34:55 min • MCA • 1987
I know it’s often considered in poor taste to refer to compilations as classics, but in the case of Ray Stevens, I’m ready to make an exception. A former mainstay of the Dr. Demento radio show and a master of country-influenced funny songs, Ray has been making albums since the early 1960s and this compilation from MCA records offers the best introduction to his unique sound and sense of humor.
Opening with one of his biggest hits, ‘The Streak’ (reaching #1 on the US chart in 1974), the song mixes spoken dialogue between a news reporter and a local yokel who sees the actions of the unnamed streaker, answering the question “Pardon me, sir, did you see what happened?” with a deep-drawled “Yeah, I did.” In between the reporter and the yokel, there’s a high-energy country groove celebrating the streaker and his dedication to indecency.
‘Shriner’s Convention’ pokes fun at an American institution, the fraternal order of the Shriners. Taking a cue from the format of ‘The Streak’, this track once again mixes spoken dialogue with an upbeat musical interlude. The spoken interlude is a one sided phone call with the Grand High Poobah named “Bubba” and the unheard Coy. Coy’s antics get crazier and crazier, as he first misses the parade, then begins hosting wild drunken parties with waitresses from the lounge and in the end, finds himself kicked out of the Shriners. The musical interlude, in an upbeat marching band style, gives a tongue-in-cheek view of the group, for example in describing the dinner scene,
“Well, it was all arranged by the Ladies Auxiliary in the downtown Convention Hall
Cold Roast Beef, String Beans, Mashed Potatoes and nine boring speeches in all
And all the tables looked fine with their Mogen David Wine and Chrysanthemums on each side
And the Hahira leaders in their rented Tuxedos made the local hearts swell with pride
It’s a typical American phenomenon where all the members have a fine old time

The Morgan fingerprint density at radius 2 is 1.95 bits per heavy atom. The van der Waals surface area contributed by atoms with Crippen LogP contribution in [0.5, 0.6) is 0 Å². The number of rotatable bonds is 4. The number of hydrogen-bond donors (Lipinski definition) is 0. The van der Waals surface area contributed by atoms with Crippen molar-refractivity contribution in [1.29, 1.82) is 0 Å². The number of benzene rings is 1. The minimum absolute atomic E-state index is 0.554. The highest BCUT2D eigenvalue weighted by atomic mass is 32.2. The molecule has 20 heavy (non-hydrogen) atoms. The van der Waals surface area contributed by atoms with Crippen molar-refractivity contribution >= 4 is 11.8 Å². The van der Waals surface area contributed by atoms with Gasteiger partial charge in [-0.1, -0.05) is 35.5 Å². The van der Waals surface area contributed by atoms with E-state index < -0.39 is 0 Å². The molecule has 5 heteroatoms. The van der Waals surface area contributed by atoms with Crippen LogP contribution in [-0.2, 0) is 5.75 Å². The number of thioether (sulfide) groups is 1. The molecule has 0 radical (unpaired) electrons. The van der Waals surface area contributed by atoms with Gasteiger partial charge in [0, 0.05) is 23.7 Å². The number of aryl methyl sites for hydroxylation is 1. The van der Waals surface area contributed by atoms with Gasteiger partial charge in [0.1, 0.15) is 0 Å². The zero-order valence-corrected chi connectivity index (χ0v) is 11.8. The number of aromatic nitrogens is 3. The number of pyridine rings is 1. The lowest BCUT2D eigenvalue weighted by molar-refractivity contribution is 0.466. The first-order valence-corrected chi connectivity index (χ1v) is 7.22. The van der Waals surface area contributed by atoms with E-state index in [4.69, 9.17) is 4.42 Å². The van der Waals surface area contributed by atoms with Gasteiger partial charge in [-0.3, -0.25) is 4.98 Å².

It’s the forty-third annual Convention of the Grand Mystic Royal Order
Of the Nobles of the Ali Baba Temple of the Shrine ”
The third cut, ‘It’s Me Again, Margaret’, is a humorous spin on harassing phone calls. Willard McBain spends his nights on the pay phone, making crank calls to an old lady named Margaret. Accompanied by a slow, bluesy country sound, McBain’s calls get more bizarre, moving from, “I know it’s you, Margret, are you naked?” to “Wanna hear me bark like Rin-Tin-Tin?” Eventually McBain is arrested and uses his one phone call to dial Margaret and describe a fantasy involving Cool Whip, a weedeater, and a live chicken.
Ray gets serious with the fourth track, ‘Turn Your Radio On’, an upbeat country gospel number extoling the virtues of religious broadcasting. Praising the outreach of such radio programs and their ability to save the souls of all who listen, Stevens reveals a deeply spiritual side not usually heard during his funnier numbers.
‘Misty’ is one of the most surprising numbers, a jazz standard written in 1954 by Errol Garner, this track is redone by Stevens with a bluegrass sound and feel. A way out of left field cover, nonetheless, it’s an intriguing song and keeps its romantic vibe through Ray’s country spin on it.
He finds his funnybone again with ‘The Mississippi Squirrel Revival’, a satirical stab at the hypocrisy of small-town churches. Ray, as a kid, sneaks a live squirrel into his grandmother’s church one Sunday and it gets loose. The squirrel causes the parishioners to go crazy as it crawls up one leg after another; they confess sins, dance in the aisles, and eventually the whole church thinks it’s a sign from God and the donations begin pouring in. Stevens ends it with, “The one I’ll remember ‘til my dying day is how He put that church back on the narrow way with a half-crazed Mississippi squirrel.”
‘Gitarzan’ features a swinging rock ‘n’ roll beat and the story of Tarzan, Jane, and their pet monkey as they try to make it as the biggest rock ‘n’ roll sensation of the jungle with Jane’s parody blues crooning, the monkey’s drunken grunts and Tarzan’s echoing voice accompanied by his guitar riffs.
The tenth and final track of the album finds Ray in a serious mood again with ‘Everything is Beautiful’, a piano ballad calling for world peace and to see people as people, all beautiful in their own way. It verges a bit on the sappy end a bit, but it’s a nice closer to this introductory collection.
This compilation showcases the best of Ray’s early and mid-career numbers, both funny and a few serious moments sprinkled in. Ray is still making records today, but he’s moved away from his soft-humored satire and into hardcore right wing politics. I guess whatever it takes to keep a career going, but it’s still a bit of a disappointment to see the former King of Comedy Country Music jumping on the Teabagger Bandwagon.
If you have an interest in novelty records or downhome American humor, this compilation is essential listening. Sure, it’s not edgy like George Carlin and there are no straight up parodies like Weird Al Yankovic, but it’s still a very funny record and showcases the talents of one of America’s best humorists.